Second bomb threat in two weeks at Westside JCC is another hoax
The Westside Jewish Community Center (WJCC) received a bomb threat via email March 9 — the second time in less than two weeks that it has been targeted in a series of incidents sweeping the nation.
“Today at approximately noon we received an email with a bomb threat that resembled the ones other JCCs have been receiving over the past few weeks,” Brian Greene, executive director of the WJCC, wrote in a March 9 statement addressed to “Westside JCC Families.”
The threat, which turned out to be a hoax, prompted an evacuation of the facility.
“We contacted the Los Angeles Police Department [LAPD] and followed our emergency protocols to evacuate the building. Within an hour the police had very thoroughly checked our building and gave us the ‘all clear’ to re-enter and return to our normal day,” Greene’s statement reads. The WJCC executive director was not immediately available for an interview.
Located near Olympic Boulevard and Fairfax Avenue, the JCC previously received a threat on Feb. 27. That one was made via a phone call.
Since Jan. 4, there have been more than 160 threats against Jewish community centers, schools and other institutions in more than 30 states. The threats have been a mix of live and prerecorded phone calls and emails.
According to an email from The Jewish Federation of Greater Los Angeles Community Security Initiative and obtained by the Journal, the threat occurred at 12:15 p.m. “The email received is identical to an email bomb threat received by the Jewish Children Museum in Brooklyn NY earlier this morning,” the email says.
On the morning of March 9, the Jewish Children’s Museum was evacuated after receiving an email saying pipe bombs had been hidden in the building, according to nydailynews.com.
In a phone interview, LAPD Sgt. Matt McNulty confirmed that the email sent to the WJCC contained language about pipe bombs.
“So basically, they got an email stating there were possible pipe bombs on the property, and that generated a police response. Students were evacuated, and Los Angeles Police Department officers, along with representatives of the school, conducted a walk of the location, deemed it to be safe, found no suspicious devices,” McNulty said.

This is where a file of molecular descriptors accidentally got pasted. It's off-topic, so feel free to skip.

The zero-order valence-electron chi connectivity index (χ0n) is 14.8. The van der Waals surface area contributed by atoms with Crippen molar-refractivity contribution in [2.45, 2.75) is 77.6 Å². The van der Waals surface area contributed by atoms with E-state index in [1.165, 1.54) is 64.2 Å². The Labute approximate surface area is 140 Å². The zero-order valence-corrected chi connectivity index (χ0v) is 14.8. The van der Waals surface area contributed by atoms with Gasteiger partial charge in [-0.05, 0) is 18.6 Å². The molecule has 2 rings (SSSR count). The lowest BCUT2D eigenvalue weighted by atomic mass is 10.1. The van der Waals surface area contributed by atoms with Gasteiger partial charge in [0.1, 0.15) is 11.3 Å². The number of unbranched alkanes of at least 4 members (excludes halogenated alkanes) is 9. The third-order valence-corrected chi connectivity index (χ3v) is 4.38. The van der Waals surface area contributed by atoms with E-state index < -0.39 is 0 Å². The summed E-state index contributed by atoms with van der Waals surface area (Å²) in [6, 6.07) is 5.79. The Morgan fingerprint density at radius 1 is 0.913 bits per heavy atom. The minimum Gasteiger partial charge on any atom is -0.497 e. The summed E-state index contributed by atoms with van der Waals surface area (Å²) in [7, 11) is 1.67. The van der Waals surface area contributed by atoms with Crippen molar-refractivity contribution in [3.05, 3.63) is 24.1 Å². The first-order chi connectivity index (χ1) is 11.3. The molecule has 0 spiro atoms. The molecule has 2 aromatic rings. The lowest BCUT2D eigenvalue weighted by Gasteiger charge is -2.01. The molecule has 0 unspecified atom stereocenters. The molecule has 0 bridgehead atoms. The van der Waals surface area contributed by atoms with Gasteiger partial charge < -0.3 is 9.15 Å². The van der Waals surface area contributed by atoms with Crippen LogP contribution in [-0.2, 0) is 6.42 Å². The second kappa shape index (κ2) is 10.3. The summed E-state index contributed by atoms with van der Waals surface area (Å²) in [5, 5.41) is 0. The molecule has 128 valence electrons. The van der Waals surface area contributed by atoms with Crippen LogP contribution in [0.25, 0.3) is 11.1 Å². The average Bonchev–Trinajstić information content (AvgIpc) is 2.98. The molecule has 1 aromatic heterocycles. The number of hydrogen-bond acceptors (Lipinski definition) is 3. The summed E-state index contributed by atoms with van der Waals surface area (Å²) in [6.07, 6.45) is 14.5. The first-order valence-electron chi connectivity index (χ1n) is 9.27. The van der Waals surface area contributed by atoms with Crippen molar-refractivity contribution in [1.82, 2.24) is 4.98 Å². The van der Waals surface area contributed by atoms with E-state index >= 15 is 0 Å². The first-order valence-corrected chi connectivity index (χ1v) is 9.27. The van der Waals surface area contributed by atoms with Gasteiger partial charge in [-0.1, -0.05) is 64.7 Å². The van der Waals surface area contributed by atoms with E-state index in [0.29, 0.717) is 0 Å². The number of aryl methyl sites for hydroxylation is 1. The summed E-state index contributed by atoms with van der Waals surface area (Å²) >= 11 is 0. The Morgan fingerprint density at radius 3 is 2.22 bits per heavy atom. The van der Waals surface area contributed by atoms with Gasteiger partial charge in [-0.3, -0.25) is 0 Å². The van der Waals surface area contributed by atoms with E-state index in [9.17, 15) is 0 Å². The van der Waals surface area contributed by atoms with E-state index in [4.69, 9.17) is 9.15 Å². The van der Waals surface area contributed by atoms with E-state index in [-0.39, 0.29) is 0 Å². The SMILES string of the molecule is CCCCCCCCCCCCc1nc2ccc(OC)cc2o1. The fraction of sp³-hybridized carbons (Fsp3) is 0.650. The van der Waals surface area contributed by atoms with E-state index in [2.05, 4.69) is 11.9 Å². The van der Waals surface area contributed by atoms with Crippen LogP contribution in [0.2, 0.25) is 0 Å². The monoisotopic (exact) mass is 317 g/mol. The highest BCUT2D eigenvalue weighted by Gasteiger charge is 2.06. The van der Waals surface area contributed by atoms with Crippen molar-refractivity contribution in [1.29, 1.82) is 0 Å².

Debora Parks, principal at Harkham-GAON Academy, which rents out the third floor of the WJCC, told the Journal on the afternoon of March 9 that her school’s students were not among those evacuated as their day had been cut short in observance of a pre-Purim fasting day. School was not in session; instead, Parks said, “I was having a meeting with a mother and a potential student, because it was after school. So we had to tell them, ‘Sorry, we can’t continue the interview. We have to leave, we have to evacuate.’ ”
Parks was among those who joined LAPD officers in searching the building. The search went faster than the last time the WJCC received a threat as multiple floors were searched at once, with JCC leaders pairing with officers and guiding them to different places on the campus where the bomb or bombs could have been placed, Parks said.
McNulty said identifying the perpetrator or perpetrators won’t be easy.
“A lot of the stuff is computer-generated, and some of the times, this stuff is generated overseas, so you have a hard time pinning down where it is coming from,” he said. “We did take a criminal report for the bomb threat and that will be investigated by [the LAPD] Major Crimes Division.”
The WJCC accommodates programs for preschool children, operates a swimming pool, runs events for senior citizens, and more. Why someone would target a place like that is beyond Parks.
“I don’t know what the motivation is. It seems like the motivation is to cause disruption and they’re successful in that,” Parks said. “That’s for sure.”